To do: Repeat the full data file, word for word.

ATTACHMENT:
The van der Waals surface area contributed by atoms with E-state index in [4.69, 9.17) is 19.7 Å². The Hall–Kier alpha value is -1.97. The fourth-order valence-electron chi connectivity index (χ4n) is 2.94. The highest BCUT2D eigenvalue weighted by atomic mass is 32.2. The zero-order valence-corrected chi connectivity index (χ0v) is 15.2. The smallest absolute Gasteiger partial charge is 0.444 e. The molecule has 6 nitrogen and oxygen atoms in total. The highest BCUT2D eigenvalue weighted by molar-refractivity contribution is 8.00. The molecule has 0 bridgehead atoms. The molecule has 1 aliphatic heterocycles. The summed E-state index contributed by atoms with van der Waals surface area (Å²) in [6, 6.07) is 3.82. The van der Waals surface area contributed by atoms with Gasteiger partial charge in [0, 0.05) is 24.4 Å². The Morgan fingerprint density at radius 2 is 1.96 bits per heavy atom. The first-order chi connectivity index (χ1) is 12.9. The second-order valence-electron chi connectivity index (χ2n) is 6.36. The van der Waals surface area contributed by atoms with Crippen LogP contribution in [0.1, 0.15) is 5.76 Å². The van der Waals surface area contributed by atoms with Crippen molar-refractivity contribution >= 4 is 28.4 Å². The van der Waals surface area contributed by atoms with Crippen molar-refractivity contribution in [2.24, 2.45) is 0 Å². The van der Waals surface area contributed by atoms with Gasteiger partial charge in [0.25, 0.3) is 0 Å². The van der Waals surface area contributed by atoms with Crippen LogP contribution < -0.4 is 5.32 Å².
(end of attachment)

The van der Waals surface area contributed by atoms with E-state index in [4.69, 9.17) is 19.7 Å². The Hall–Kier alpha value is -1.97. The fourth-order valence-electron chi connectivity index (χ4n) is 2.94. The highest BCUT2D eigenvalue weighted by atomic mass is 32.2. The zero-order valence-corrected chi connectivity index (χ0v) is 15.2. The smallest absolute Gasteiger partial charge is 0.444 e. The molecule has 6 nitrogen and oxygen atoms in total. The highest BCUT2D eigenvalue weighted by molar-refractivity contribution is 8.00. The molecule has 0 bridgehead atoms. The molecule has 1 aliphatic heterocycles. The summed E-state index contributed by atoms with van der Waals surface area (Å²) in [6, 6.07) is 3.82. The van der Waals surface area contributed by atoms with Gasteiger partial charge in [0, 0.05) is 24.4 Å². The Morgan fingerprint density at radius 2 is 1.96 bits per heavy atom. The first-order chi connectivity index (χ1) is 12.9. The second-order valence-electron chi connectivity index (χ2n) is 6.36. The van der Waals surface area contributed by atoms with Crippen LogP contribution in [0.1, 0.15) is 5.76 Å². The van der Waals surface area contributed by atoms with Crippen molar-refractivity contribution >= 4 is 28.4 Å². The van der Waals surface area contributed by atoms with Crippen molar-refractivity contribution in [2.24, 2.45) is 0 Å². The van der Waals surface area contributed by atoms with Gasteiger partial charge in [0.25, 0.3) is 0 Å². The van der Waals surface area contributed by atoms with Crippen LogP contribution < -0.4 is 5.32 Å².